In the documentary field, the prize for best Ibero-American feature went to Nicolás Combarro García’s Alberto García-Alix. La Línea de la Sombra (Spain), “for the deep exploration of what it means to look at and portray an era through a character through a powerful cinematographic form,” in the words of the jury.
The jury awarded a special prize to Pablo Aparo and Martín Benchimol’s El Espanto (Argentina), “a trip to an alien world in which you can identify yourself in the essence of the human, through fascinating narrative and aesthetics.”
It is also worth highlighting Jason O’Hara’s documentary Estado de exceção [State of Exception] (Brazil) that touches upon the activist spirit surrounding forced evictions in the vicinity of the Maracaná Stadium in Rio de Janeiro during the 2014 World Cup and the 2016 Olympic Games. A timely release that puts into perspective the social injustice surrounding mega sporting events such as the Soccer World Cup, which will be held in Russia in a few months.
And the excellent Abner Benaim’s Yo no me llamo Rubén Blades [My Name Is Not Ruben Blades] (Panama), a perceptive, introspective compendium about the life of the singer, composer, actor and politician who created the salsa con conciencia and composed memorable songs like ‘Pedro Navaja’ and ‘Plástico.’
In the section dedicated to Mexican cinema, Jorge Pérez Solano’s La Negrada (Mexico) stood out for its wonderful execution and entomological touch, receiving an award for the cinematography of César Gutiérrez Miranda. It portrays a history of queridismo from the point of view of women in the heart of an Afro-Mexican community in the Costa Chica of Guerrero. It is the third film that the talented Oaxacan filmmaker presents at the festival after La tirisia (2014) and Espiral (2008).
The prize for best Mexican film went to Restos de viento by Jimena Montemayor Loyo, who also received the best director award.
The award for the best LGBT-themed film went to Tinta Bruta [Hard Paint] by Filipe Matzembacher and Marcio Reolon (Brazil) “for creating an honest story that describes the consequences of homophobia in today’s world and the transforming force of love,” in words of the jury. It is the second feature film that this pair of excellent directors of actors present in Guadalajara after Beira-Mar (2015). Granted the Teddy Award at the Berlin Film Festival in February, it is driven by emotions through solid performances, portraying the transformation of a lonely young man who earns money by acting in front of a webcam in Porto Alegre, southern Brazil.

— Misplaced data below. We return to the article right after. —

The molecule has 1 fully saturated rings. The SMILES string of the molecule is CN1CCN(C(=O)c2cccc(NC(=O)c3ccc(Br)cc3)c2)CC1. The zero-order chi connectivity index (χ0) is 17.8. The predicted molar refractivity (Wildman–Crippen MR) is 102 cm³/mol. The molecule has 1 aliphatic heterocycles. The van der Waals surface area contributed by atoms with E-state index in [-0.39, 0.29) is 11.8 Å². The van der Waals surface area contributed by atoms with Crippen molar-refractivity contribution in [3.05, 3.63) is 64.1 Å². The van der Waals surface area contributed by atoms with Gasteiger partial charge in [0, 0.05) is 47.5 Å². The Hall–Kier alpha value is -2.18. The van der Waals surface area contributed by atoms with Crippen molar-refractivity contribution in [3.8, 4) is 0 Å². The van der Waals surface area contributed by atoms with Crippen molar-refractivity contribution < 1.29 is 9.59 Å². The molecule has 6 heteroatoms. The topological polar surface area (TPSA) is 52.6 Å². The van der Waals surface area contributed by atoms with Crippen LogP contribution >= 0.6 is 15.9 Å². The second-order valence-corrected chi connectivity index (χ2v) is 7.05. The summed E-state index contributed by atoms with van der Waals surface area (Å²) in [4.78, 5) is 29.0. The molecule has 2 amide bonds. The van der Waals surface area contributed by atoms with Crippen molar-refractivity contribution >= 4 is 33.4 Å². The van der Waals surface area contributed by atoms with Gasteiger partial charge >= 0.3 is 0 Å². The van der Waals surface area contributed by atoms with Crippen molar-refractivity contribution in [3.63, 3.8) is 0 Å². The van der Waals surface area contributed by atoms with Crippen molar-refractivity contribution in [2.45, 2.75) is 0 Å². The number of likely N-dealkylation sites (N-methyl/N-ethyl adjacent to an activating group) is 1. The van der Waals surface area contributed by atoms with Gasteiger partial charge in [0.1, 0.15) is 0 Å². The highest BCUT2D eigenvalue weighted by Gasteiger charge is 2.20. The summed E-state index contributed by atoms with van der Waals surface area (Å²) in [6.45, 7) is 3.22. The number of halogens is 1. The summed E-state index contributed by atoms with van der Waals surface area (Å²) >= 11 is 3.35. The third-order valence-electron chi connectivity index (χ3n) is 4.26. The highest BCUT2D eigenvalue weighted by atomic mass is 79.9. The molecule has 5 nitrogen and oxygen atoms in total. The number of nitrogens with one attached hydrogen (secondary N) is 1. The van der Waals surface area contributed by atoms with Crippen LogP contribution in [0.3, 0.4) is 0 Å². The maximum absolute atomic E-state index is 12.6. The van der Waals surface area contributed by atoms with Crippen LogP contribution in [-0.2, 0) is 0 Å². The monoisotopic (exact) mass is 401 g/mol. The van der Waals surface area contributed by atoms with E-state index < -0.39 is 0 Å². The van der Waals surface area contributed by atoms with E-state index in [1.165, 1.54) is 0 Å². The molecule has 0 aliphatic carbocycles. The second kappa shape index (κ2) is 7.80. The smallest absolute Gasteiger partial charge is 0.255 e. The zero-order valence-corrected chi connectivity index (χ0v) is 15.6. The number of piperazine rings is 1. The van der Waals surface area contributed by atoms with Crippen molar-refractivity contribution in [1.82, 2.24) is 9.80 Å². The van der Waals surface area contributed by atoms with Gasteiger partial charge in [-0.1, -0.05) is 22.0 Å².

Among the many short films that make the festival happy each year, the prize for best Ibero-American short film was awarded to El escarabajo al final de la calle by Joan Vives (Spain), deserving special mention Anderson by Rodrigo Meireles (Brazil), A Foreman by Daniel Drummond (Brazil/United States), Les Bones Nenes by Clara Roquet (Spain) and Flores by Jorge Jácome (Portugal).
Although programming in the competitive section was not that great in this thirty-third edition, the film industry made a strong and dynamic presence during the festival.
The 14th Coproduction Meeting, connecting film producers to generate collaborations, awarded prizes to Trigal by Anabel Caso (Mexico), Gabriela by Alejandro Fernández Almendras (Chile), Parchís: el documental by Daniel Arasanz (Spain), Clara Sola by Nathalie Álvarez Mesén (Colombia/Sweden) and Martínez by Lorena Padilla (Mexico/Chile), among others.
In the framework of the 12th edition of ‘Guadalajara Construye,’ providing economic incentives to film projects in post-production, the great winner was Perro bomba by Juan Cáceres (Chile), receiving several awards. Miriam miente by Natalia Cabral and Oriol Estrada (Dominican Republic), Ok, está bien by Gabriela Ivette Sandoval (Mexico), Sumercé by Victoria Solano (Colombia), Triz by André Carvalheira (Brazil) and Zona árida by Fernanda Pessoa ( Brazil) also got awards.
During his visit, Del Toro announced his participation in the production of the next film by Issa López (Tigers Are Not Afraid, 2017; Casi divas, 2008), as well as in the first feature film by animator Karla Castañeda (La noria, 2012; Jacinta, 2008). He also announced the creation of a new scholarship for film students, Jenkins-Del Toro International Film Grant, to which the director will contribute up to $60,000 each year along with the Mary Street Jenkins Foundation.
The next edition of the festival will have Chile as guest cinematography, will present the exhibition ‘Guillermo del Toro: At home with monsters,’ and will include for the first time a competitive section devoted to animation.